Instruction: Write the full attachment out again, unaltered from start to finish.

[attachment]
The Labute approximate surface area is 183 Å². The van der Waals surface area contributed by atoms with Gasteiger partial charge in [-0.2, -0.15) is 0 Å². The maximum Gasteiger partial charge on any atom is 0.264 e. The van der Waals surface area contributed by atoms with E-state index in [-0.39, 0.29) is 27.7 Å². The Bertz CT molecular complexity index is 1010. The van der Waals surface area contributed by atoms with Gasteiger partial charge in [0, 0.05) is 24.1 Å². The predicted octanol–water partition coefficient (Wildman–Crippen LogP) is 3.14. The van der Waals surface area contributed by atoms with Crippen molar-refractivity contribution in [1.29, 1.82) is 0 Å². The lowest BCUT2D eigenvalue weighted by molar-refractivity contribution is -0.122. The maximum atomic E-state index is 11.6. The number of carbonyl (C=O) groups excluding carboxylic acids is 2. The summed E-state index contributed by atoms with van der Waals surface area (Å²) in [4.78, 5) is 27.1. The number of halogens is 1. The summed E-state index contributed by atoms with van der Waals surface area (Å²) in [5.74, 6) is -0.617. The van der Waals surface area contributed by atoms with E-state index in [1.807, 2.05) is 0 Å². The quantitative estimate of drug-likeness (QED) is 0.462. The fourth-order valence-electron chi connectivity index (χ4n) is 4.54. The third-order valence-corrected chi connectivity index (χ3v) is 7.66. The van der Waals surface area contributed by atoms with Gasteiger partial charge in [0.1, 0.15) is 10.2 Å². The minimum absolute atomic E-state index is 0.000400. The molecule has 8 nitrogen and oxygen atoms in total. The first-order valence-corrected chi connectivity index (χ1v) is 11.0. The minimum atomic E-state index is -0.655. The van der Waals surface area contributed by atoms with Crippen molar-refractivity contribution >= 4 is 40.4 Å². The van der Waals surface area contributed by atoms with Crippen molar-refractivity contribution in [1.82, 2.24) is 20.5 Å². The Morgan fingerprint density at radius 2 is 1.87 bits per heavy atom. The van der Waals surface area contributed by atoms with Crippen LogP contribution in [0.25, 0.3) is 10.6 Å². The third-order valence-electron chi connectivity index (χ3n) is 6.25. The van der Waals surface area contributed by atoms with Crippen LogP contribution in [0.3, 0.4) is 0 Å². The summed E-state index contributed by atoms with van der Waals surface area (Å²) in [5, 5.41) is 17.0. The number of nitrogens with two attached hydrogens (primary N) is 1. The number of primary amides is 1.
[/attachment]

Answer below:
The Labute approximate surface area is 183 Å². The van der Waals surface area contributed by atoms with Gasteiger partial charge in [-0.2, -0.15) is 0 Å². The maximum Gasteiger partial charge on any atom is 0.264 e. The van der Waals surface area contributed by atoms with E-state index in [-0.39, 0.29) is 27.7 Å². The Bertz CT molecular complexity index is 1010. The van der Waals surface area contributed by atoms with Gasteiger partial charge in [0, 0.05) is 24.1 Å². The predicted octanol–water partition coefficient (Wildman–Crippen LogP) is 3.14. The van der Waals surface area contributed by atoms with Crippen molar-refractivity contribution in [1.29, 1.82) is 0 Å². The lowest BCUT2D eigenvalue weighted by molar-refractivity contribution is -0.122. The maximum atomic E-state index is 11.6. The number of carbonyl (C=O) groups excluding carboxylic acids is 2. The summed E-state index contributed by atoms with van der Waals surface area (Å²) in [4.78, 5) is 27.1. The number of halogens is 1. The summed E-state index contributed by atoms with van der Waals surface area (Å²) in [5.74, 6) is -0.617. The van der Waals surface area contributed by atoms with E-state index in [1.807, 2.05) is 0 Å². The quantitative estimate of drug-likeness (QED) is 0.462. The fourth-order valence-electron chi connectivity index (χ4n) is 4.54. The third-order valence-corrected chi connectivity index (χ3v) is 7.66. The van der Waals surface area contributed by atoms with Gasteiger partial charge in [0.1, 0.15) is 10.2 Å². The minimum absolute atomic E-state index is 0.000400. The molecule has 8 nitrogen and oxygen atoms in total. The first-order valence-corrected chi connectivity index (χ1v) is 11.0. The minimum atomic E-state index is -0.655. The van der Waals surface area contributed by atoms with Crippen molar-refractivity contribution >= 4 is 40.4 Å². The van der Waals surface area contributed by atoms with Crippen molar-refractivity contribution in [1.82, 2.24) is 20.5 Å². The Morgan fingerprint density at radius 2 is 1.87 bits per heavy atom. The van der Waals surface area contributed by atoms with Crippen LogP contribution in [0.25, 0.3) is 10.6 Å². The third-order valence-electron chi connectivity index (χ3n) is 6.25. The van der Waals surface area contributed by atoms with Crippen LogP contribution in [0.3, 0.4) is 0 Å². The summed E-state index contributed by atoms with van der Waals surface area (Å²) in [5, 5.41) is 17.0. The number of nitrogens with two attached hydrogens (primary N) is 1. The number of primary amides is 1.